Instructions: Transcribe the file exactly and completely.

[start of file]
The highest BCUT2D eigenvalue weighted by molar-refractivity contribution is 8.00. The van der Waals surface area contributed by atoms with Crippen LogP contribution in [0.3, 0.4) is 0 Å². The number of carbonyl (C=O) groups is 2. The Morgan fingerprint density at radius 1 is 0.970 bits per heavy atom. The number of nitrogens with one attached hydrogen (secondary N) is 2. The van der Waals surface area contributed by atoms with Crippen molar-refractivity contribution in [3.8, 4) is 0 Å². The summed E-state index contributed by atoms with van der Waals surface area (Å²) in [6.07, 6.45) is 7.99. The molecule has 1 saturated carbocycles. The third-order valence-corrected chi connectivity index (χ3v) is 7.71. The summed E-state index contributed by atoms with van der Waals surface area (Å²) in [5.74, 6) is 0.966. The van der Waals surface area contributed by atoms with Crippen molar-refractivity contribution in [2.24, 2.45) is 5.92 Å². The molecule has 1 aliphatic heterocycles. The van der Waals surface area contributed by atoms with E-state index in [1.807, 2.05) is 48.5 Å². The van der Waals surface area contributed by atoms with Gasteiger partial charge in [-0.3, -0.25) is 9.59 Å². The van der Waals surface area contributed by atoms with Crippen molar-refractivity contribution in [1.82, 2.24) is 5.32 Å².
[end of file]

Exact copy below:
The highest BCUT2D eigenvalue weighted by molar-refractivity contribution is 8.00. The van der Waals surface area contributed by atoms with Crippen LogP contribution in [0.3, 0.4) is 0 Å². The number of carbonyl (C=O) groups is 2. The Morgan fingerprint density at radius 1 is 0.970 bits per heavy atom. The number of nitrogens with one attached hydrogen (secondary N) is 2. The van der Waals surface area contributed by atoms with Crippen molar-refractivity contribution in [3.8, 4) is 0 Å². The summed E-state index contributed by atoms with van der Waals surface area (Å²) in [6.07, 6.45) is 7.99. The molecule has 1 saturated carbocycles. The third-order valence-corrected chi connectivity index (χ3v) is 7.71. The summed E-state index contributed by atoms with van der Waals surface area (Å²) in [5.74, 6) is 0.966. The van der Waals surface area contributed by atoms with Crippen molar-refractivity contribution in [2.24, 2.45) is 5.92 Å². The molecule has 1 aliphatic heterocycles. The van der Waals surface area contributed by atoms with E-state index in [1.807, 2.05) is 48.5 Å². The van der Waals surface area contributed by atoms with Gasteiger partial charge in [-0.3, -0.25) is 9.59 Å². The van der Waals surface area contributed by atoms with Crippen molar-refractivity contribution in [1.82, 2.24) is 5.32 Å².